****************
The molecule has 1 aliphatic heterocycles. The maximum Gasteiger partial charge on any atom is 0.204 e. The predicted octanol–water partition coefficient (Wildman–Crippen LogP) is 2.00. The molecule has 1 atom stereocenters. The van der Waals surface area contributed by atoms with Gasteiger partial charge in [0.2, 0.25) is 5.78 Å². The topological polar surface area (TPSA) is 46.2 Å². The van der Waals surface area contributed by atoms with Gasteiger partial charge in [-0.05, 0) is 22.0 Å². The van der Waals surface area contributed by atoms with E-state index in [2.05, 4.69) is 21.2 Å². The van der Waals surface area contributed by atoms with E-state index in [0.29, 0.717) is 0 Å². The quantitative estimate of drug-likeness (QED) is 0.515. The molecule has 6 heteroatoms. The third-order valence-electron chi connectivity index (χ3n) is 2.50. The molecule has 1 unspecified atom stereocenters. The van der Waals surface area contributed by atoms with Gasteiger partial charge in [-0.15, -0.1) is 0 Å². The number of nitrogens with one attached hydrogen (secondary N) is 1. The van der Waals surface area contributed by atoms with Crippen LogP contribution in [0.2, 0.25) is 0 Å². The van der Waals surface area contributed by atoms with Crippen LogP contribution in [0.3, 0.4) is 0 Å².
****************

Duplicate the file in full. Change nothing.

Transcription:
The molecule has 1 aliphatic heterocycles. The maximum Gasteiger partial charge on any atom is 0.204 e. The predicted octanol–water partition coefficient (Wildman–Crippen LogP) is 2.00. The molecule has 1 atom stereocenters. The van der Waals surface area contributed by atoms with Gasteiger partial charge in [0.2, 0.25) is 5.78 Å². The topological polar surface area (TPSA) is 46.2 Å². The van der Waals surface area contributed by atoms with Gasteiger partial charge in [-0.05, 0) is 22.0 Å². The van der Waals surface area contributed by atoms with E-state index in [2.05, 4.69) is 21.2 Å². The van der Waals surface area contributed by atoms with E-state index in [0.29, 0.717) is 0 Å². The quantitative estimate of drug-likeness (QED) is 0.515. The molecule has 6 heteroatoms. The third-order valence-electron chi connectivity index (χ3n) is 2.50. The molecule has 1 unspecified atom stereocenters. The van der Waals surface area contributed by atoms with Gasteiger partial charge in [-0.15, -0.1) is 0 Å². The number of nitrogens with one attached hydrogen (secondary N) is 1. The van der Waals surface area contributed by atoms with Crippen LogP contribution in [0.2, 0.25) is 0 Å². The van der Waals surface area contributed by atoms with Crippen LogP contribution in [0.3, 0.4) is 0 Å².